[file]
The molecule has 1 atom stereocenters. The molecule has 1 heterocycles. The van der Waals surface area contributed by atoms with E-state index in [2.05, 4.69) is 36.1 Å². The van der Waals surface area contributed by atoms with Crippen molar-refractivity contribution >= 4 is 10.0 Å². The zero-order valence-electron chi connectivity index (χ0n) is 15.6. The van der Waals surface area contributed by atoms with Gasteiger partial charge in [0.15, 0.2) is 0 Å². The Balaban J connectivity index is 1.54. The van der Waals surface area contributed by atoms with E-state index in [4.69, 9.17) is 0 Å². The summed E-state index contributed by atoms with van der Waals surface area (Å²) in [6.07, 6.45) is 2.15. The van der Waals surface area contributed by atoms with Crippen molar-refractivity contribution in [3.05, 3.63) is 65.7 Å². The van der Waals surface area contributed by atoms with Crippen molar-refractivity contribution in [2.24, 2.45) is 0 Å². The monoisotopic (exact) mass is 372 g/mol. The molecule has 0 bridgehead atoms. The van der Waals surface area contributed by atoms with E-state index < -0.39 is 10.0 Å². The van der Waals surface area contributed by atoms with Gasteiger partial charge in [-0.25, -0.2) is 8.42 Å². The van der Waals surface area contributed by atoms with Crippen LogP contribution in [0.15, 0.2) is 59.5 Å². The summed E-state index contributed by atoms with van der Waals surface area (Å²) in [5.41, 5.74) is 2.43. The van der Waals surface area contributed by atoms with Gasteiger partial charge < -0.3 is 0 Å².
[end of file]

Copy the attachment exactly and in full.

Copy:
The molecule has 1 atom stereocenters. The molecule has 1 heterocycles. The van der Waals surface area contributed by atoms with E-state index in [2.05, 4.69) is 36.1 Å². The van der Waals surface area contributed by atoms with Crippen molar-refractivity contribution >= 4 is 10.0 Å². The zero-order valence-electron chi connectivity index (χ0n) is 15.6. The van der Waals surface area contributed by atoms with Gasteiger partial charge in [0.15, 0.2) is 0 Å². The Balaban J connectivity index is 1.54. The van der Waals surface area contributed by atoms with E-state index in [4.69, 9.17) is 0 Å². The summed E-state index contributed by atoms with van der Waals surface area (Å²) in [6.07, 6.45) is 2.15. The van der Waals surface area contributed by atoms with Crippen molar-refractivity contribution in [3.05, 3.63) is 65.7 Å². The van der Waals surface area contributed by atoms with Crippen molar-refractivity contribution in [2.24, 2.45) is 0 Å². The monoisotopic (exact) mass is 372 g/mol. The molecule has 0 bridgehead atoms. The van der Waals surface area contributed by atoms with E-state index < -0.39 is 10.0 Å². The van der Waals surface area contributed by atoms with Gasteiger partial charge in [-0.25, -0.2) is 8.42 Å². The van der Waals surface area contributed by atoms with Crippen LogP contribution in [0.15, 0.2) is 59.5 Å². The summed E-state index contributed by atoms with van der Waals surface area (Å²) in [5.41, 5.74) is 2.43. The van der Waals surface area contributed by atoms with Gasteiger partial charge < -0.3 is 0 Å².